Say what you want about Pendragon, but they just won’t quit. Back with their 9th studio release, Passion, the UK’s own Pendragon have proven that it is possible to grow old while remaining relevant after over three decades of activity in a tumultuous musical climate. They achieve this by being highly omnivorous, culturally speaking, assimilating into their sound aspects of multiple genres ranging from Progressive Rock and Heavy Metal, to the club/trance scene and even Hip Hop. It’s rare that a progressive album like this would have so much to offer such a variety of listeners, but I guess that’s why they call it progressive, right? It’s got short head bangers for the rockers and lengthy sweeping epics for the head-fans, so no thoughtful listener should feel left out.
Listening to the premier (and titular) track on the album’s first rotation, my biggest fear was that this band was going to sound too much like Radiohead. Now it’s understandable that a band from the UK is inevitably going to pick up some pointers here and there from their home country’s (arguably) biggest and brightest star of the last 25 years, but my first impression was that it may have been too much. The first ninety seconds of “Passion” sounds suspiciously like “Weird Fishes/Arpeggi,” the fourth track from Radiohead’s 2007 release In Rainbows, complete with break beats, arpeggiated guitars, sneaky bass into and emotive, borderline falsetto vocals. Thom York much, anyone? Luckily for Pendragon, it is after those first ninety seconds where the apparent similarities cease and the album really begins to come into its own. A quasi-metal breakdown ensues, and “Passion” becomes one of those head bangers I told you about earlier. What Barett himself calls, “[T]he unleash hell section.”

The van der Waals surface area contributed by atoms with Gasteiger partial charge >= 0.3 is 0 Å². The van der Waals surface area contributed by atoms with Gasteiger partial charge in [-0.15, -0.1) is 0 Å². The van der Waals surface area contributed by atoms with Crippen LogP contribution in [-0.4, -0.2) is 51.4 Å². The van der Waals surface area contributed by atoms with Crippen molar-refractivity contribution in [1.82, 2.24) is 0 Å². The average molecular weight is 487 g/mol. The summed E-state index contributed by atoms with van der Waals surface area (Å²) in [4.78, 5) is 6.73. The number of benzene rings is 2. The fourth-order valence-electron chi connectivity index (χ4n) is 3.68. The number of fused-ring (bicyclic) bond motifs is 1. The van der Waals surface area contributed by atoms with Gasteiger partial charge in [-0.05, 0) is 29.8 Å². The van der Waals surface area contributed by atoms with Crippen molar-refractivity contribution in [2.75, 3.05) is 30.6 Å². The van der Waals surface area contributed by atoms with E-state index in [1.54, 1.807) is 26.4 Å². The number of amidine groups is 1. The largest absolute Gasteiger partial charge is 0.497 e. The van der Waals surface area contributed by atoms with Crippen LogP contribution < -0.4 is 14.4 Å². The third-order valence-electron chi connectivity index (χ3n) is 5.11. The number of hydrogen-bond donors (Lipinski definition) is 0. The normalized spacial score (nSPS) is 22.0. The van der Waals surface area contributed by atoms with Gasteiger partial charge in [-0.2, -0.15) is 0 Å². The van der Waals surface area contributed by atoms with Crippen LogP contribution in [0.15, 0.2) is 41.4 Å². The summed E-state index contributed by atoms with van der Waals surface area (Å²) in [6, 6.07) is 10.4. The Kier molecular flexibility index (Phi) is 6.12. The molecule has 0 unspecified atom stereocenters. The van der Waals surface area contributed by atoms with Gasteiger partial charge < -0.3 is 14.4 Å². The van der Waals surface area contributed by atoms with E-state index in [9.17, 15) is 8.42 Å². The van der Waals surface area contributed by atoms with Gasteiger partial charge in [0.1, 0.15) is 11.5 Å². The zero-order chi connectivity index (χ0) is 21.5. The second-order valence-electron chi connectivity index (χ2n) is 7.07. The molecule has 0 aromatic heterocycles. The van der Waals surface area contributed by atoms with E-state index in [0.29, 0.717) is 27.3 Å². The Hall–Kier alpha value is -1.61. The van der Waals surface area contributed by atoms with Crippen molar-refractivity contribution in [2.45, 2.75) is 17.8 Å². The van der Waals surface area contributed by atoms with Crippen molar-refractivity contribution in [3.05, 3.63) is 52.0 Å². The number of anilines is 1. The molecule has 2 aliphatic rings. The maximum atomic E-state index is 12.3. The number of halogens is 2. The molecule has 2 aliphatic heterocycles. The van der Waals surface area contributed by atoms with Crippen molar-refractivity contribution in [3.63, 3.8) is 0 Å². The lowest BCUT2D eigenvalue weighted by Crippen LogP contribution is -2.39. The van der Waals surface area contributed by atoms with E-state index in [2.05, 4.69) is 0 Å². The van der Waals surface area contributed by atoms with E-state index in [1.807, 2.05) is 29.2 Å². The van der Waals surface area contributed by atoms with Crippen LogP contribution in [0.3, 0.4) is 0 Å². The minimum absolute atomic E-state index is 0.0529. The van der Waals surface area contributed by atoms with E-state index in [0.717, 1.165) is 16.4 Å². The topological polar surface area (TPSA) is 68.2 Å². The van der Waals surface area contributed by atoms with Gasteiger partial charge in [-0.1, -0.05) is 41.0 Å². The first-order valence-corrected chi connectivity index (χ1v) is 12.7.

Most of the tracks have what I have come to call a “point of no return” somewhere in them, meaning that more often than not the songs will transition from the A-theme to the B-theme, never to return again to the A-theme. This oft-used device keeps the longer numbers from seeming dull or abstruse. Scott Higham has insinuated himself into the lineup nicely, joining the band on drums in 2008, and has done a stellar job of locking it down tight with bassist Peter Gee (himself a member since 1986) while Clive Nolan’s keyboards tie the whole package up neatly, and give the tracks their character. The years have not been unkind to Nick Barrett’s voice, which is still powerful and suggestive after performing for longer than nearly half of the earth’s population has been alive*. (*Statistics approximate, extrapolated from the populations of US and China, applied globally.)
I’ve already mentioned Radiohead, but other palpable influences include Pink Floyd (particularly on the longer numbers “Empathy” and “This Green and Pleasant Land”), Motorhead (during some of their harder moments) and even a little Oasis (if you’re into that sort of thing, no judgments here). Overall, Passion is a formidable release, impressive considering the bands longevity. There’s also nothing about this release to suggest that they plan on stopping anytime soon. Given their track record for releasing albums, I’d say fans could expect to hear from Pendragon again in about 3-5 years. In the meantime: Enjoy!
Key Tracks- Passion, This Green and Pleasant Land, It’s Just a Matter of Not Getting Caught
May 23, 2011